Wilbur died in 1912 of typhoid fever, and while Curtiss and the Wrights never liked one another, the two companies eventually merged in 1929 and are still in business today, one part of the company getting all the glory, the other getting much more money.


Some lawyers got rich from this ten-year setback over what, just from a simple reading of the original Wright patent, should have been over and done with inside a few months.

To understand you have to understand not only the business side of How Things Work but also the lawyer side and government side of How Things Work since the process of obtaining patents to protect your ideas belongs exclusively to the government.

You also need to understand how ethics was designed to work and how its absence can gum up even the best of idea  when not a part of the basic contract negotiations.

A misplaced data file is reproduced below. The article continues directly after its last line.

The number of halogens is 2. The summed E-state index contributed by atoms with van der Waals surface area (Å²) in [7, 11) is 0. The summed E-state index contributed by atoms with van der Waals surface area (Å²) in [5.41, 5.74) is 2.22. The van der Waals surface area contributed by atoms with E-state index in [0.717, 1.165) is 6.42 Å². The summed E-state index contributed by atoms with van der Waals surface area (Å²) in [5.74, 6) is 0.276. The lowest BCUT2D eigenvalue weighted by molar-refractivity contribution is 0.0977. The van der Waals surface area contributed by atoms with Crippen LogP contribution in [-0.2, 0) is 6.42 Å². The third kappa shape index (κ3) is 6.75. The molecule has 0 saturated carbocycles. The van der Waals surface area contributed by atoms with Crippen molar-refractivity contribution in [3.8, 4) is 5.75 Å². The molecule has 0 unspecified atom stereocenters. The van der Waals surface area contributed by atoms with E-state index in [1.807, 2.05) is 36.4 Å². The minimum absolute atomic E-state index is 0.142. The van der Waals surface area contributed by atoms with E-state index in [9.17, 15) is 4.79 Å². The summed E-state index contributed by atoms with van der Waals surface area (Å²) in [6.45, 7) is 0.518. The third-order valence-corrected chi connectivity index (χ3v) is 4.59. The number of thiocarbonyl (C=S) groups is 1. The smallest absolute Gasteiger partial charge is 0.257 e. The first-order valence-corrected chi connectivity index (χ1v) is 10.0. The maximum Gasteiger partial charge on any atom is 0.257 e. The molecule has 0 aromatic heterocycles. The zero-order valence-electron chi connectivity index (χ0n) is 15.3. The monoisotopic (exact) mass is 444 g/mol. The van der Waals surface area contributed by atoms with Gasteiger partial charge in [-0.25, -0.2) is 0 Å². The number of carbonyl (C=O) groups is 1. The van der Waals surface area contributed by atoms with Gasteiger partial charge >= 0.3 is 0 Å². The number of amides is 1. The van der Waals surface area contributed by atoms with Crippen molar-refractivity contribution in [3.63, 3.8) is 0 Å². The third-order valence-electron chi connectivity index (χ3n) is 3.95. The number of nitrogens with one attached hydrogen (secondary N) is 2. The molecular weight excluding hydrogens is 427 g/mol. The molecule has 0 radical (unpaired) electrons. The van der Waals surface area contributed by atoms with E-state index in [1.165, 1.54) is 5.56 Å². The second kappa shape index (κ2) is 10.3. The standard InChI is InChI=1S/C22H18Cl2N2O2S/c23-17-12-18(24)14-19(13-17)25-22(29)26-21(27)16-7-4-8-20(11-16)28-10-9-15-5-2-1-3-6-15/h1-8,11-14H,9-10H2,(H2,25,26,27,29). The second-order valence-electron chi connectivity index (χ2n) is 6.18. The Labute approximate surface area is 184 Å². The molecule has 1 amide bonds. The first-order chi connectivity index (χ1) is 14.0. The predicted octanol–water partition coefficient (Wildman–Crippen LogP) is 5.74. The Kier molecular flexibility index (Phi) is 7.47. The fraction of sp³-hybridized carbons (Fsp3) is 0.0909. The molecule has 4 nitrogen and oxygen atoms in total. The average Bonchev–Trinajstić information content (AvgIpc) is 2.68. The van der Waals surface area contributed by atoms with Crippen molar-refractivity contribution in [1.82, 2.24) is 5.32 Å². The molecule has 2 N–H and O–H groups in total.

As just reported, since in the 11 years after the original Wright flier seen at Kitty Hawk its first principal benefit had been turned into warplanes for both sides of the Great War, 1914-1918, England, France, and Germany…

…including an on-going saga of a boy’s beagle pup and his run-ins with the Red Baron.

Lessons learned: Other than the general laws of How Things Work can should apply to virtually every American’s situational thinking about the physical world around them, the Kitty Hawk event was just 118 years ago, but you have to know that ordinary citizens who fix bicycles in most parts of the world, from Russia to China to almost all of Latin America, still cannot invent much of anything today and profit from it, nor have any legal recourse if their idea is stolen. They may have “ideas” but if they reveal them to most any middle man they will likely be stolen or be paid only a pittance of their worth.

We are the model. The principal reason people wish to come to America is because they believe they can make a better living and live a better life here than they can in almost every other part of the world, whether they are raised on a farm or have advanced degrees in computer sciences.